One area of increased emphasis has involved producing “functional feeds” to enhance the animal's immune response and improve resistance to stress and disease. Such products may include various immunostimulants and feed additives advertised for their ability to promote aquatic animal health. Other additives and products reported to have health-enhancing properties include various herbs and spices (or their derivatives), probiotics that can be added to the feed (or water) and minimize bacterial loads or increase host resistance, prebiotics that can be fed to animals to promote healthy microbial flora, and even postbiotics that include antimicrobial peptides or exopolysaccharides that can act against bacterial pathogens. Given that there is a lack of effective vaccines available to prevent specific diseases in many species and an inherent risk of antibiotic and chemical overuse, it is wise to consider alternatives and work to enhance an animal's underlying ability to combat stress.
Beneficial effects of immunostimulants and feed additives such as beta-glucans, nucleotides, and probiotics have been well documented for aquaculture (De et al., 2014; Irianto & Austin, 2002; Li & Gatlin III, 2006). Commercial diets that include beta-glucans have been shown to improve immune status and aid in controlling diseases in aquaculture (De et al., 2014). Other dietary feed additives such as nucleotides, when supplemented in diets can provide growth and health benefits (Li & Gatlin III, 2006). In a study by Sudheesh et al. (2016), rainbow trout fed for a period of 3 weeks with a commercial functional feed, which claimed to contain proprietary functional feed ingredients and immunostimulants, had significantly lower mortality compared with fish fed a basal diet following an acute stress exposure of 0.5 ppm chlorine. This suggests that the inclusion of functional feed ingredients such as immunostimulants, probiotics, and/or prebiotics can provide fish the capacity to tolerate acute stress events in addition to the immune-enhancing and health benefits offered by these feed ingredients. Furthermore, the use of immune nutrients or “prebiotics” that represent nondigestible food ingredients can confer benefits to animals by serving as a substrate or energy source to stimulate the growth of beneficial gut microbes. Although benefits can be realized from these additives, the success and overall effect of these products may be unpredictable and we do not fully understand the role of stress, dose, and feeding strategies in relation to the wide range of aquaculture species. Often, such immune stimulating additives can only elevate an animal's immune system for a short time and continued feeding of such products does not necessarily provide continued benefit. Therefore, strategies that utilize pulse feeding during periods right before potential stress events such as handling or transport or prior to possible pathogen exposure (e.g., moving fish from a bio-secure hatchery to outside ponds) could maximize the benefit and reduce the cost associated with continual feeding.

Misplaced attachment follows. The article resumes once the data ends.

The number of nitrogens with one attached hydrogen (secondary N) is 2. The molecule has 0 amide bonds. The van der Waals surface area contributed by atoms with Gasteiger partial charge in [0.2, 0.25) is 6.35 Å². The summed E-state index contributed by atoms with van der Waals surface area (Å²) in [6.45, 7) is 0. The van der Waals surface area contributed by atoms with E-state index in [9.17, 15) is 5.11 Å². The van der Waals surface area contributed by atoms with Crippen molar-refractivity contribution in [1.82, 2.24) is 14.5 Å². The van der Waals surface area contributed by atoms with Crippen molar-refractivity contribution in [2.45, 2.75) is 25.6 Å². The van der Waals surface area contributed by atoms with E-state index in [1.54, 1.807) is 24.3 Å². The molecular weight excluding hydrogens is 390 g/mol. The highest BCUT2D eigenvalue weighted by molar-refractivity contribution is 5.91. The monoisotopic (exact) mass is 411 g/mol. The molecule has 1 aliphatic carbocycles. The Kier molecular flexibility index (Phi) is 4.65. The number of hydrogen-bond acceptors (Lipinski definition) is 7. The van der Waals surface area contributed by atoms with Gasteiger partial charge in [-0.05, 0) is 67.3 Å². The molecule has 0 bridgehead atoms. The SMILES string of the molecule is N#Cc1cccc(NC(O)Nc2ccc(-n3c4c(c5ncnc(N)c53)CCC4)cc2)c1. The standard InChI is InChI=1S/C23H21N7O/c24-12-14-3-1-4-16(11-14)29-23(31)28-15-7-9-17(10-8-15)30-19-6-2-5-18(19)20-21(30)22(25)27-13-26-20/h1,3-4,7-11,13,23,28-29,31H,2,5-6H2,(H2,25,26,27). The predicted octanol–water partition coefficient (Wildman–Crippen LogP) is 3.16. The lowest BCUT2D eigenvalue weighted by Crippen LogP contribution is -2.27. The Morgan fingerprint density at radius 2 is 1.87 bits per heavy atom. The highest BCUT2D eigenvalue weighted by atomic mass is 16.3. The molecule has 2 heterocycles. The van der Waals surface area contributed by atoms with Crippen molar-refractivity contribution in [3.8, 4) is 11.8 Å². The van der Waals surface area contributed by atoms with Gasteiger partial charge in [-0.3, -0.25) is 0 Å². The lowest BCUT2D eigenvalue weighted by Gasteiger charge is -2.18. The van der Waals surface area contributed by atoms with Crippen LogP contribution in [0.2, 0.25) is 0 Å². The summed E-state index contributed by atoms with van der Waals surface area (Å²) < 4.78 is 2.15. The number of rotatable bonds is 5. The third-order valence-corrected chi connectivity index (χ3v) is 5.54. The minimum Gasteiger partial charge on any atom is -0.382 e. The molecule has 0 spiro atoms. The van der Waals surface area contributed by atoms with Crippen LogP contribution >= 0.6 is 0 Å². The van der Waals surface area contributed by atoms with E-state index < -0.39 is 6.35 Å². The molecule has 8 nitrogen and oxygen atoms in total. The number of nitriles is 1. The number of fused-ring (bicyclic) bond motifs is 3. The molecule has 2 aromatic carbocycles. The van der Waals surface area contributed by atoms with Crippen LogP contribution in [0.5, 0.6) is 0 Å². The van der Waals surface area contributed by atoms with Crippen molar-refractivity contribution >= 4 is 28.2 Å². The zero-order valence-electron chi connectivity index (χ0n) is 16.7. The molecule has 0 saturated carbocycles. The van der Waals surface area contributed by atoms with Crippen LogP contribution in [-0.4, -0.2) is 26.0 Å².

The challenge is that every facility operates differently, and this must be taken into account when considering disease management strategies. The benefits offered by traditional tools, functional feeds, and alternative products can vary widely depending on the culture conditions, species being reared, and other outside factors. For aquaculture to be sustainable into the future, producers must strive to produce healthy animals by minimizing the risk of major disease outbreaks. Therefore, a big-picture approach that incorporates both traditional and newer tools into an overall health management plan can be highly beneficial.